On the other hand, apitoxin is also found as an ingredient in creams and ointments, used to calm pain, take care of the skin, among others. However, its effectiveness remains a matter of controversy.

Possible benefits of apitherapy

In traditional medicine, apitherapy it is used as an adjuvant against the symptoms of some joint and muscular pathologies. Likewise, it is believed that it favors the improvement of patients with psoriasis, migraines, lumbago and autoimmune disorders.

It is also used as an ally for mental health, since its application seems to reduce stress and anxiety. Does it have other uses? Yes. Its advocates suggest the following:

  • It has antibacterial and antifungal properties.
  • It is anti-inflammatory and analgesic.
  • It can help people with hypertension due to its anticoagulant effect.
  • Helps to improve metabolism and elimination of toxins.

But is there scientific evidence on this? For now, studies are limited. Let's see below some research that has been done on apitherapy and diseases.

Arthritis

The use of bee venom to treat arthritis in animals and humans has been investigated. For example, in a study published in Journal of Ethnopharmacologand it was found that bee venom injected into rabbits influences corticosteroid synthesis.

Because glucocorticoid hormones help regulate inflammation, apitoxin was shown to be effective in slowing the progression of arthritis in rabbits and rats.

A recent review suggests that there is evidence that bee venom may also be helpful in alleviating rheumatoid arthritis symptoms in humans. Despite this, the researchers only found one randomized control trial that tested its effectiveness against joint inflammation, tenderness and stiffness.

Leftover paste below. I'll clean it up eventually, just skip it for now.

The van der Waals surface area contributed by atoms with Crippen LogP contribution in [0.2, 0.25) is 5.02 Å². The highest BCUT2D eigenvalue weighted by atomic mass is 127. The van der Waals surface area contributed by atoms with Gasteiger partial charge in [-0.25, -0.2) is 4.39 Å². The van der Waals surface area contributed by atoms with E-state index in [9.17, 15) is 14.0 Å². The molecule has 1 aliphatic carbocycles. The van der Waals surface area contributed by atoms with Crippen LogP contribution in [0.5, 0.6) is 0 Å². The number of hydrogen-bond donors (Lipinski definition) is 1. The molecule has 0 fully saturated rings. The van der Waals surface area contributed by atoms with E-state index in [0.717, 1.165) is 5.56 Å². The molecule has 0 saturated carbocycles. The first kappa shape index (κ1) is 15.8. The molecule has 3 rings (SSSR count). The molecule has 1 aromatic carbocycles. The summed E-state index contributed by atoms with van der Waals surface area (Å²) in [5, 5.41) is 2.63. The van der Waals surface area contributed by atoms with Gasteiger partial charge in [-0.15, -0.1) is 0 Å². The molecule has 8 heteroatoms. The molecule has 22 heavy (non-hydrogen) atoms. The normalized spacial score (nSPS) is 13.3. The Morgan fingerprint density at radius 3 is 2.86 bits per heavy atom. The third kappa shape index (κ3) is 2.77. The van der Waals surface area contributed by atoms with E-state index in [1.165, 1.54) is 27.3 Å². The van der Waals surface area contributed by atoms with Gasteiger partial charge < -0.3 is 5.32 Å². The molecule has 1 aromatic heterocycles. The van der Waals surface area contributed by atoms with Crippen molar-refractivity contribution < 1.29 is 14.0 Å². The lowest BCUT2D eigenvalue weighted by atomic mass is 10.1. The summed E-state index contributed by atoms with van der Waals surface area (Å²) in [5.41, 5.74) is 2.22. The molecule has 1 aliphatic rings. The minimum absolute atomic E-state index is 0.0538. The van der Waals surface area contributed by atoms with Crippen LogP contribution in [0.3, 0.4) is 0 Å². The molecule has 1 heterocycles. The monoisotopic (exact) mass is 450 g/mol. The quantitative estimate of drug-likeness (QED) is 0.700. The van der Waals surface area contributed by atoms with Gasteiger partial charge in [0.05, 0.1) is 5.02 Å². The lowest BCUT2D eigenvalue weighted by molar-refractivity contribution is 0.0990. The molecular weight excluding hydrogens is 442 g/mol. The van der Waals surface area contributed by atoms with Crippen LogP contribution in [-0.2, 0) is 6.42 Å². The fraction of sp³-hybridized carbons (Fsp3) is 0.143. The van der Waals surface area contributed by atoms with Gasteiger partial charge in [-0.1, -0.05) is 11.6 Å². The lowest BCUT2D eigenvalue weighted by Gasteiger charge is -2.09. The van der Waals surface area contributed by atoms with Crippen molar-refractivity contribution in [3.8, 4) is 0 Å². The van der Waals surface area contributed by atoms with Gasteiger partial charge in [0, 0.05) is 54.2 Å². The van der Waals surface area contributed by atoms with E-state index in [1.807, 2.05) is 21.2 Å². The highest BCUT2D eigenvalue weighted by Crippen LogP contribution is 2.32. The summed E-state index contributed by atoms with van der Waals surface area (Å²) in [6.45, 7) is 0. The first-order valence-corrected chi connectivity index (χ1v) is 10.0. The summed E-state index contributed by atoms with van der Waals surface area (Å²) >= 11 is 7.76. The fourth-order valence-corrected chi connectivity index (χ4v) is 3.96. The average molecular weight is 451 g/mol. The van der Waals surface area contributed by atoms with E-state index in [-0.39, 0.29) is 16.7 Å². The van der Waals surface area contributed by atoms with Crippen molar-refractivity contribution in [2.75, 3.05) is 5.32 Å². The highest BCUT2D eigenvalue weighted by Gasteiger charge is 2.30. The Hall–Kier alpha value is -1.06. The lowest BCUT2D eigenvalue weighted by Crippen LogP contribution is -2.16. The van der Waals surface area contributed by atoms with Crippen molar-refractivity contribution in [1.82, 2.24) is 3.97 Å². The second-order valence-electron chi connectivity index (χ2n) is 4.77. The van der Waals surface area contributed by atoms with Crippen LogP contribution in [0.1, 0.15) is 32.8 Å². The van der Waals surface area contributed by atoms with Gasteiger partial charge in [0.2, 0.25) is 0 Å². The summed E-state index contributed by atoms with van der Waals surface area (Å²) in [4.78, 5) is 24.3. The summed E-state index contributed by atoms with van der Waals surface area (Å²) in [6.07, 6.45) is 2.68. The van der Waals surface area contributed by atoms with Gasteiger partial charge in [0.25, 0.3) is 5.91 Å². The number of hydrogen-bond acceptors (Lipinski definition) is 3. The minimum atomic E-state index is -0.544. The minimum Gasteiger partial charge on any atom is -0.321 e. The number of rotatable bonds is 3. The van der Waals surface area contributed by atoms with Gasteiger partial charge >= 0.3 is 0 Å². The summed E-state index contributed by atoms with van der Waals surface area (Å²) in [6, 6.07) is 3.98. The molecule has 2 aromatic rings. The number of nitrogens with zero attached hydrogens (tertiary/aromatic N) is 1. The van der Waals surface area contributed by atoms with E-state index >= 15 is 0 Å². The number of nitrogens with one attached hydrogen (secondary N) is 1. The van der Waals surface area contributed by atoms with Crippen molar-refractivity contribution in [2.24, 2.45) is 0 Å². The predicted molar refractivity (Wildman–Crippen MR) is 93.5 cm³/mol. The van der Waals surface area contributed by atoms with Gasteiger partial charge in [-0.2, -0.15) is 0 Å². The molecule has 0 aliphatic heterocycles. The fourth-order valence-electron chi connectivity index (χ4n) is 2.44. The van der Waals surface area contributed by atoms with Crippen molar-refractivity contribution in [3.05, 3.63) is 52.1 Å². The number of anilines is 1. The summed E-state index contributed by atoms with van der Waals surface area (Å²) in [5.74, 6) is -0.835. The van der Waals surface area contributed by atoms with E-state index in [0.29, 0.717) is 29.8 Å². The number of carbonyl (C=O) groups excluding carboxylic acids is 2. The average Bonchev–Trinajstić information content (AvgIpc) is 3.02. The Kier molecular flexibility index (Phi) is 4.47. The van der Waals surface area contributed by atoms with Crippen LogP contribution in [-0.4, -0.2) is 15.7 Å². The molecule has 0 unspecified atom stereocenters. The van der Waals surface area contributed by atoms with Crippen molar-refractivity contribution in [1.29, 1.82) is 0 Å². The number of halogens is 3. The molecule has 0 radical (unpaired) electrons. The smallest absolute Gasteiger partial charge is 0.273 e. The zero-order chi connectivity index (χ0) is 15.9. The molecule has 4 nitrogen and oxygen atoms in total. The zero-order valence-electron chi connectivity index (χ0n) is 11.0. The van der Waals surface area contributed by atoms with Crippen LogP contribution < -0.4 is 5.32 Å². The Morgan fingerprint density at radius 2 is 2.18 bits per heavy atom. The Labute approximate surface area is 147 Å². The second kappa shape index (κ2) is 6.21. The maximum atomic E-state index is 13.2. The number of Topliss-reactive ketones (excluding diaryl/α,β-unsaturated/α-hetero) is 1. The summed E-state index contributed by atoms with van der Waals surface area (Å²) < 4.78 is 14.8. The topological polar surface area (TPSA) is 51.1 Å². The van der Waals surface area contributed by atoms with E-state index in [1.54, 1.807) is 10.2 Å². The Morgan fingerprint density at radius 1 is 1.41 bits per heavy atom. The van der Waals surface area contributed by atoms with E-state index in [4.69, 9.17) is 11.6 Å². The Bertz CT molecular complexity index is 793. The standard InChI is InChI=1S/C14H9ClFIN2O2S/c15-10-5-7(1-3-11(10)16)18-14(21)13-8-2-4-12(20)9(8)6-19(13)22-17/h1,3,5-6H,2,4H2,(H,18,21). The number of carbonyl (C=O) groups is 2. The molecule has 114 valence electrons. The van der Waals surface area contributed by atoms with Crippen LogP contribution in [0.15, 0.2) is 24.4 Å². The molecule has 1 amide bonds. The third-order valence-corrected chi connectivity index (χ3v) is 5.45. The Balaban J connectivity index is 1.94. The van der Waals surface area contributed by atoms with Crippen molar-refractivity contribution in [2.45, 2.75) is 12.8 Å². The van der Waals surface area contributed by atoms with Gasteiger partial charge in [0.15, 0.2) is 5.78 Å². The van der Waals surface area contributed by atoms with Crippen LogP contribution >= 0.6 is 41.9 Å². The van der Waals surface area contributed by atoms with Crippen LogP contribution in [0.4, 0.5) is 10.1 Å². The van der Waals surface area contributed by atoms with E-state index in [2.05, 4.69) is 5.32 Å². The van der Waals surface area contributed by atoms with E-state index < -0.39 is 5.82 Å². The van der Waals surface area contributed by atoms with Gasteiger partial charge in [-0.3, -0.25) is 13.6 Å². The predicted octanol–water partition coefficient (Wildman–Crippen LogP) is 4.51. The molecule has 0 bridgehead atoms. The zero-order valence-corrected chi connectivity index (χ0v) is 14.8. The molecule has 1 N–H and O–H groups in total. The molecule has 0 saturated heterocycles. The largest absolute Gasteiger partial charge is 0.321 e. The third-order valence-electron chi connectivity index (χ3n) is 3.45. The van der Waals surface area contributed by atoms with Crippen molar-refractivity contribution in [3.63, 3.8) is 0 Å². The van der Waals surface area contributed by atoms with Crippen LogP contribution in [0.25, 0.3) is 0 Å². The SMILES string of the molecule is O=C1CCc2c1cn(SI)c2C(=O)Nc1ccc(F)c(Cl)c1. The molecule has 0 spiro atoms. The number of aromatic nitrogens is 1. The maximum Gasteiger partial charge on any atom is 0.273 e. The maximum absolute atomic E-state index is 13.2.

Psoriasis

In a shared clinical trial in Journal of Dermatological Treatment Weekly injections of bee venom were administered to the skin lesions of 25 psoriasis patients. After 12 weeks, they showed a significant reduction in psoriasis plaques and levels of inflammatory blood markers.

Pain treatment

The effectiveness of bee venom acupuncture for pain management has also been explored. In a clinical study of Complementary Therapies in Medicine 16 patients with central post-stroke pain were treated. The technique was applied 2 times a week, for three weeks. After this period, the participants reported reduced levels of pain.

Frozen shoulder

The use of bee venom acupuncture combined with physical therapy has been tested in treating people with frozen shoulder. According to the results of the study, patients receiving apitherapy reported reduced levels of pain.

Although all these results look promising, they were done in small groups. Therefore, more research is needed in larger trials to confirm these results.